Wednesday, January 25, 2012

Chocolate Peanut Butter Mountain.

I recently realized how much I love baking big cakes.  They’re a personal challenge, like climbing a mountain or running a marathon, only you’ve gained weight by the end instead of having lost it.  This one, courtesy of Sky High Cakes, was my Kilimanjaro; it's do-able for the average being, but still quite a hike.

A few months ago, I saw this recipe on Smitten Kitchen and said something along the lines of  “Peanut butter and chocolate cake tower?  OH YES I WILL BE MAKING THAT.”  With my roommate Janine’s birthday on the way, I finally had my excuse.

I purchased an offset spatula for the job, which may now be my most prized possession.

I also purchased chocolate, cream, peanut butter, butter, cream cheese, icing sugar, sour cream, flour, and then a gym pass.

For dinner we had raclette, which is communal eating at its absolute finest.

Steak, shrimp, salmon, sablefish, potatoes, mushrooms, balsamic onions, cornichon, and bread were just some of the delectables we passed around and ate under melted slices of swiss cheese.  Once we'd grilled and broiled to our hearts' content, we took a break.  Then it was cake time!

Deb of Smitten Kitchen described this chocolate cake as “INTENSE.  Serve it in the thinnest slices possible, and keep a glass of milk handy.”  I nearly ignored these instructions, believing myself to be above thin slices of cake.  I like wedges, something sturdy.  Her advice turned out to be an understatement, however, as this cake was beyond intense.  It was so awesomely rich and fudgey that even I had to stop after my reasonably allotted portion.  You simply CANNOT wedge this one, and I mean that in the best possible way.

Happy Birthday, Janine.  

Wednesday, January 11, 2012

Oh Sunny Day.

Today was sunny in Vancouver, and I appreciated it.

So did the orchid in our kitchen,

my coffee-drinking neighbours,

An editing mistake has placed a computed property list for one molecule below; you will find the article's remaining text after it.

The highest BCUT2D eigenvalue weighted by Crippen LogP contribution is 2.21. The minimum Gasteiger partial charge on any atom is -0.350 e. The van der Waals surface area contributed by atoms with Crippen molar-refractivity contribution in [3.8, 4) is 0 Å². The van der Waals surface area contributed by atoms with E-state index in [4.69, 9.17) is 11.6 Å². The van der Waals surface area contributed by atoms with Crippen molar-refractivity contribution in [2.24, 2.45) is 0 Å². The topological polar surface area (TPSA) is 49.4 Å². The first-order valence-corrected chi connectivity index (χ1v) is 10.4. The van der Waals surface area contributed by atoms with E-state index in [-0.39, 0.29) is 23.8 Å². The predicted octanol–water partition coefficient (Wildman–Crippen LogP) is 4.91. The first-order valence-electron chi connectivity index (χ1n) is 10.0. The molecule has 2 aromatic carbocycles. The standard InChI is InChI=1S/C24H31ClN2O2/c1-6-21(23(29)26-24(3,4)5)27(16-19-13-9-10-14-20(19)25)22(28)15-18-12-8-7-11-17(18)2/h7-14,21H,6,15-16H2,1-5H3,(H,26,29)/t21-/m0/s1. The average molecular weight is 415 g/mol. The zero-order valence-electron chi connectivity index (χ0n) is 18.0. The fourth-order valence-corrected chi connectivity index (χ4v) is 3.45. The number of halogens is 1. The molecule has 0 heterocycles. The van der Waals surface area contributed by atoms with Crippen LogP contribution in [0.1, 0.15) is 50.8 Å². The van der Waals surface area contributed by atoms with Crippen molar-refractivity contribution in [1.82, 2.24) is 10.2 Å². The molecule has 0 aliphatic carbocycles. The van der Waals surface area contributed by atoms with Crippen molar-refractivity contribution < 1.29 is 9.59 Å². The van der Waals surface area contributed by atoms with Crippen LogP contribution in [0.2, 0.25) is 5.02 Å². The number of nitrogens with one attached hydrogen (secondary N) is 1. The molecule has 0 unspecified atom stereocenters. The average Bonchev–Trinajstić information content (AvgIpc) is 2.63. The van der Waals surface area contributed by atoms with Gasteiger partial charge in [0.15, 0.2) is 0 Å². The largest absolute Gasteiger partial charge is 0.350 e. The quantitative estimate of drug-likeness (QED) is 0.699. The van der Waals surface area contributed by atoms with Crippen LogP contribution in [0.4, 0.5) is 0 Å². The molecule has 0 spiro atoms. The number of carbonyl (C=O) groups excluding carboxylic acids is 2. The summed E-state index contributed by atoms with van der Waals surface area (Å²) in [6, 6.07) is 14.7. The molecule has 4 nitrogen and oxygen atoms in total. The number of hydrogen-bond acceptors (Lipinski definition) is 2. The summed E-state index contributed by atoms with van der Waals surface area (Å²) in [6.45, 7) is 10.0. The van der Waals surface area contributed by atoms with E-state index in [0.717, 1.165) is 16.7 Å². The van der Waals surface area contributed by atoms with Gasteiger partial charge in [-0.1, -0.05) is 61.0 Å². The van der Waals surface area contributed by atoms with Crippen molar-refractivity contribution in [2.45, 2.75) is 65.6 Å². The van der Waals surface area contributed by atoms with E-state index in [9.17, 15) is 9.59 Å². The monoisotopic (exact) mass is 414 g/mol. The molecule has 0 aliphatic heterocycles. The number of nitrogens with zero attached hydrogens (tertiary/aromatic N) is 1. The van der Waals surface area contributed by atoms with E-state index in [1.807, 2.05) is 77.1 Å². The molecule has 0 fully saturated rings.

this patch of sidewalk,

and these lonely shoes.

But most of all, these yeasty biscuits appreciated it, as it gave them a deliciously warm kitchen to rise in.  Now my belly's appreciating these biscuits, so we've come full circle.  Thanks, sun.

Flaky Freezer Biscuits (a tree-planting camp favourite, from the Best of Bridge)
Yields approximately 20 biscuits. 
1 Tb yeast (1 package)
2 Tb sugar
¼ cup warm water
5 cups flour
3 Tb sugar
1 Tb baking powder
1 tsp baking soda
1 tsp salt
1 cup butter 
2 cup buttermilk (or milk mixed with 2 tablespoons lemon juice or vinegar)

In small bowl combine yeast and sugar in water.  Set aside for 10 min.  In large bowl mix flour, sugar, baking powder, baking soda, and salt.  Cut in butter to form crumbly mixture.  Stir in yeast mix and buttermilk.  Mix just enough to hold together.  Roll ¾ inch thick on floured surface.  Cut out biscuits with cutter.  Prick tops with fork.  Freeze separately on cookie sheet.  After frozen, stack and wrap well.  Before baking, thaw and let rise until puffed slightly (about 30  min).  Bake at 425 for 15 min on lightly greased cookie sheet.   

Or just bake them up and eat right away!  As per today.   

Tuesday, January 3, 2012

Gingercabin 2012.

I’m writing about old buildings again, but this time they’re edible.

 If we’re together around the holidays, my friend Megan and I make a gingerbread house.  It always possesses a theme, though they’re not always wholesome.  If you’re thinking  “Santa’s Workshop” or “Victorian Christmas” you’d be off.  Way off.  This year’s theme was “Derelict Northern B.C. Log Cabin.” 

Megan is an excellent gingerbread house-making partner for two reasons: she has a dark sense of humour and an extremely steady hand.  Our masterpiece had ivy growing up its side, mould on the roof, an outhouse in the yard, and a gummy bear carcass in the snow (dead of natural causes, I assure you).  We included a pile of rotting logs stacked in the yard, because any self-respecting northerner would know that’s a necessary feature.  Gorgeous!

I also have a Christmas tradition with my friend Stephanie.  We put on Sorel boots and “Go Trudging,” usually along the snowy trail that circles our childhood neighbourhood.  This year I requested that instead of our usual route, we head up to the old trappers’ cabin near the university.  Why?  Because it was the inspiration for the gingerbread house.  

The cabin was easy to find, though it’s in rougher shape than when I last I saw it.  It resembled its edible counterpart not when we first baked and built it, but at its final, almost entirely-eaten stage.  All that remains are the cabin’s lower walls, mossy old logs stacked ten high, which within a few decades will have returned to the earth completely.   

With its life beginning at the grocery store and ending in the bellies of two hungry 20-somethings, the gingerbread cabin’s fate was far less romantic.  But it was appreciated nonetheless, and held up well.

Happy 2012.  May your year be as lovely as these cinnamon-spiced walls were to eat.